Church YearI promised recently that I would explain one way for helping people at worship with the responses, and prayers prayed aloud together. This is the way I used when I was parish priest of a multi-centre parish.

New Zealand Prayer Books were readily available.

I produced very simple, clearly-laid-out service outlines on 4xA5. An A4 sheet/card was folded, and on it were the cues and their responses and the prayers we said aloud together (eg. the confession). There was also the cue that led into what was proclaimed together. Eg:

…for ever praising you and saying/singing:           [422]
Holy, holy, holy Lord, God of power and might,
heaven and earth are full of your glory.
Hosanna in the highest.
Blessed is he who comes in the name of the Lord.
Hosanna in the highest.

Next to each response, prayer, or section there was a Prayer Book page number (I’ve given one way of doing that in the example above this paragraph) so that, if you wanted to, you could find the full information in the Prayer Book.

This folded card/sheet was lightly coloured according to the church’s season. And the responses and prayers were selected to give a particular seasonal feel. Ordinary Time after Epiphany felt different to Lent which felt different to the Easter Season and so on…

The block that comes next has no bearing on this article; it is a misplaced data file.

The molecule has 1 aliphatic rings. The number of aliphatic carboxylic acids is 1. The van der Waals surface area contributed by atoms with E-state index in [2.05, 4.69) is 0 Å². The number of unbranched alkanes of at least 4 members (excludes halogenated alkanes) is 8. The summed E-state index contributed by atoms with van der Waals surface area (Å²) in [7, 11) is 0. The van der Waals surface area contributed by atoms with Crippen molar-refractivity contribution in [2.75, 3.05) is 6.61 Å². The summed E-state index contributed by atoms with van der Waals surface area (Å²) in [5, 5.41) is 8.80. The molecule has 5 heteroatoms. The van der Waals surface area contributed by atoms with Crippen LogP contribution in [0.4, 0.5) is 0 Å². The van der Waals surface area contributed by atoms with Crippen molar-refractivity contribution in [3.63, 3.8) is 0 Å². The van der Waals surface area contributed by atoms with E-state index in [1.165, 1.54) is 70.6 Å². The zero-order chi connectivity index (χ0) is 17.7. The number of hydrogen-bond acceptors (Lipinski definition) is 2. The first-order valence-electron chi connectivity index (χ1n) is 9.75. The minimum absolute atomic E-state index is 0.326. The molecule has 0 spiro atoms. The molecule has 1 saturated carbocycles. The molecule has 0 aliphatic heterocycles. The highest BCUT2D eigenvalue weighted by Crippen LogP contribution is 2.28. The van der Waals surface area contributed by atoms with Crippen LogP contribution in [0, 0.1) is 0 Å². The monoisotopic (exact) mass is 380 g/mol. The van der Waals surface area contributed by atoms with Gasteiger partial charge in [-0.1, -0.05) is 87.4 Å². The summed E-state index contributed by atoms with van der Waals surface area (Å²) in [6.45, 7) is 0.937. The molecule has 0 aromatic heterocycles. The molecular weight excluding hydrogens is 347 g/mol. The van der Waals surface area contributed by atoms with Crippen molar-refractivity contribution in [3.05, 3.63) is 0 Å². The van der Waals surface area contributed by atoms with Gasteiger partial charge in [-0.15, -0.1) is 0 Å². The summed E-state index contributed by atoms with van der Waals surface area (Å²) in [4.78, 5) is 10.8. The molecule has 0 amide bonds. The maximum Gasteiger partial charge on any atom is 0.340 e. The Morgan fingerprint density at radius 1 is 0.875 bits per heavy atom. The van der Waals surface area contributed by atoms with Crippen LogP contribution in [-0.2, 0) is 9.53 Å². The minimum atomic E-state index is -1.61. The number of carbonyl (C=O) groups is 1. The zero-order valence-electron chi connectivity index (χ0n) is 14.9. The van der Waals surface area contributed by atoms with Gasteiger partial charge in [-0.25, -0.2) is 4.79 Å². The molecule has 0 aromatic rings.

Many people, regulars, would know the responses and prayers by heart – and respond and pray without reference to anything. These responses and prayers were used week by week at least for the season – people became familiar with them during that season.

Others picked up the card and could easily follow the full service from the card. Visitors and new people immediately knew where they were, and had an outline in front of them of the shape of the service.

Others wanted to follow the full texts and could easily do so – the page numbers of the Prayer Book were before them. Some, of course, were familiar with the Prayer Book and didn’t need the card to find their way in it.

There was never an incessant announcing of page numbers as if this was a rehearsal, or some sort of incessant housie/bingo game, or lottery result announcements.

You will notice that these ideas undergird some of the approaches and suggestions in my book Celebrating Eucharist.

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